Paul hasn’t been to Rome, but he knows many of the Christians there, and he wants to preach to them and lay out a systematic message of the gospel for them. So, he writes Romans, the most magnificent letter (according to many) of all time. It’s the letter of the Reformation, it’s a letter that changed the world of Luther and Calvin and the western world as we know it. It’s a letter that Luther is known to have said “Every Christian should read Romans every day.” You can never get enough of Romans. Eat it. Chew it. Swallow it whole. Digest it. Repeat.
Paul begins his letter by stating his name in verse one, and identifying himself; in verse seven, he says “Grace to you and peace from God our Father and the Lord Jesus Christ.” What is in between those verses is a theological statement that pretty much summarizes the rest of the letter. What’s in there? It’s all about Jesus. Who he is, what happened to him, what he did, what he’s doing now and what’s going on in the future. It’s all packed in tight like sardines in a tin can. And this is what Paul is going to say to us. The gospel is that Jesus Christ is the Son of God. The gospel is that Jesus Christ is Lord. He says this in verses 1, 3 &4: from verse one, Paul strings it together, “The gospel of God…concerning his Son…Jesus Christ our Lord.”
The gospel is: Jesus is Lord. There is no other. Jesus is the Lord of heaven and earth. But let’s get back to verse one…
Paul says he is a slave, or a servant of Jesus Christ. That Paul is a slave would have been an insult to the Romans. Romans were conquerors (which by the way, I find a bit odd, because Italians are so little). It is said that in Rome, 30% of the population was slaves. While slaves had rights, earned money, had great responsibility and could buy their freedom, a slave was not a soldier or a powerful Senator. He was still a slave. But Paul says he is a slave, a doulos of Christ Jesus, and the same title recalls the servants of God in the OT: Abraham, Moses, Joshua, David, and the prophets. As a Jew, Paul would have known that Moses, for example, as a servant/slave of God was a servant/slave of YHWH—the covenant name of Israel’s God. By saying he is a slave of Christ Jesus, Paul is drawing a close relationship between Jesus Christ and YHWH.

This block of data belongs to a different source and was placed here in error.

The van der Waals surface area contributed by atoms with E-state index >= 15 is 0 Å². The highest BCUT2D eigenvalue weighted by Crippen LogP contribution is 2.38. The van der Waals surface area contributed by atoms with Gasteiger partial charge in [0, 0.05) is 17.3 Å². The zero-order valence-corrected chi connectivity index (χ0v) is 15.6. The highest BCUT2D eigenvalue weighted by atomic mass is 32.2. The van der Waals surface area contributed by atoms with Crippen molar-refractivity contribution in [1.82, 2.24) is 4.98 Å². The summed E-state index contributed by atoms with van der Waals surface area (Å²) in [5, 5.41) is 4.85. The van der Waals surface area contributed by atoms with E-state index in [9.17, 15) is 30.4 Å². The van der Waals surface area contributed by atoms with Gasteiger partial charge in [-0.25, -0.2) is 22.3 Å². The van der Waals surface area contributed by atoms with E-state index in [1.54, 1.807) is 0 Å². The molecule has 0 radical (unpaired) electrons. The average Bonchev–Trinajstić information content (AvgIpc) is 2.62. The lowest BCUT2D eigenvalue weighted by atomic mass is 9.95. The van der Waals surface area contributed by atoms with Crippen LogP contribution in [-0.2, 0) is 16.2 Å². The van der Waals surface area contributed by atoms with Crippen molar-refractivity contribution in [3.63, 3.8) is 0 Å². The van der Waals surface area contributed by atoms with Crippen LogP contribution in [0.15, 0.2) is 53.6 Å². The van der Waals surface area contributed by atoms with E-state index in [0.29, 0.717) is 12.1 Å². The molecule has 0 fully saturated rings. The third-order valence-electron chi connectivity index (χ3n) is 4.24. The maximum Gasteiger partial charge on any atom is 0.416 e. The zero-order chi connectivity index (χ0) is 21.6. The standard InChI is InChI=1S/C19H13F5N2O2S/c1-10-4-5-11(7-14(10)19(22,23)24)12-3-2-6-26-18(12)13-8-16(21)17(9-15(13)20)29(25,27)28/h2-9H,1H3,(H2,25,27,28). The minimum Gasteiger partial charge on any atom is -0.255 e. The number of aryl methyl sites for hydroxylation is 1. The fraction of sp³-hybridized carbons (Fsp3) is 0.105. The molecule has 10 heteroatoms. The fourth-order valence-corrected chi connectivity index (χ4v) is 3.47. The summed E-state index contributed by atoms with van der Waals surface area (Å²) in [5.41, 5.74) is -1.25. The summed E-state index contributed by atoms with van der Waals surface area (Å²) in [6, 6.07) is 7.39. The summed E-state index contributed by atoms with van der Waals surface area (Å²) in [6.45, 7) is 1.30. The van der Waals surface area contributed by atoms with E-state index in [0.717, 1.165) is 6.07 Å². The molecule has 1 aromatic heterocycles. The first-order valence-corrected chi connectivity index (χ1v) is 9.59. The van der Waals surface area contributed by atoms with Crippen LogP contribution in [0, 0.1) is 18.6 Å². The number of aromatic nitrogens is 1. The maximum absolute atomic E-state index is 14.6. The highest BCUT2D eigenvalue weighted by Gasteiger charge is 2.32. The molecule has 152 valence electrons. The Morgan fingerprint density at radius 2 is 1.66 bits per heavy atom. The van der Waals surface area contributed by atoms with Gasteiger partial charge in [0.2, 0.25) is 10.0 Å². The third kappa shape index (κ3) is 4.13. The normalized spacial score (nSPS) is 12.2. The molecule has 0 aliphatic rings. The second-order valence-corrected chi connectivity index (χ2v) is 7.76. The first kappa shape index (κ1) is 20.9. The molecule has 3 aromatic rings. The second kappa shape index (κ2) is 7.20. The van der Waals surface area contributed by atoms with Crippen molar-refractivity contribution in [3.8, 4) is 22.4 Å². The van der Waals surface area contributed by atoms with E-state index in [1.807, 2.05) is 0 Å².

Paul was a convinced Jew, and a Pharisee. He called himself a Hebrew of Hebrews: he kept the law of God perfectly (or so he thought). He murdered Christians for blasphemy, but on the way to Damascus, Jesus changed everything. He gave Paul “grace and apostleship to bring about the obedience of faith to all the Gentiles” as it says in verse 5.
The gospel is that Jesus is Lord, and Jesus changes lives. Jesus makes servants of people to serve him, and Jesus in turn serves them by giving them his love, and by giving them a new life. I know a guy who told me that many years ago, he was steeped in alcohol addiction. He had tried to quit many times. He would wake up in the morning and drink himself into oblivion. Finally one day, crying on his kitchen floor, he cried out to the Lord for help. Jesus help me! Save me from this mess! And Jesus did. He saved him from that mess. My friend hasn’t had a drink in 8 years, and has no desire for it. That’s not to say that every man’s drinking problem is always resolved so quickly. But it is to say, that Jesus is Lord of all, and Jesus changes lives. Paul calls himself a slave of Christ Jesus, and Paul is a passionate man about one thing: the gospel. Paul wants to preach the gospel to the ends of the earth, to “all the Gentiles (literally, the ethnic groups”). Why does Paul want to do this? He tells us in verse 5. “For his name’s sake.”
It is for the sake of Christ’s name that we preach the gospel. It is not just to “get people saved,” but for his name’s sake, to bring about the obedience of faith among all the nations, people groups, tribes, and tongues on the earth. This is why we support missionaries in their endeavors. Did you know that there are over 340 million people on the earth who have never heard of Jesus and have no Bible in their own language? There are over 2,100 languages on the planet that have yet to have a Bible in their native tongues.1 God wants all the nations to come to him, to receive Christ, to believe in Jesus and to live for him, and he brings that to pass through the preaching of the gospel. The gospel message, that Jesus is Lord, and, according to verses 2-4, that Jesus is the following.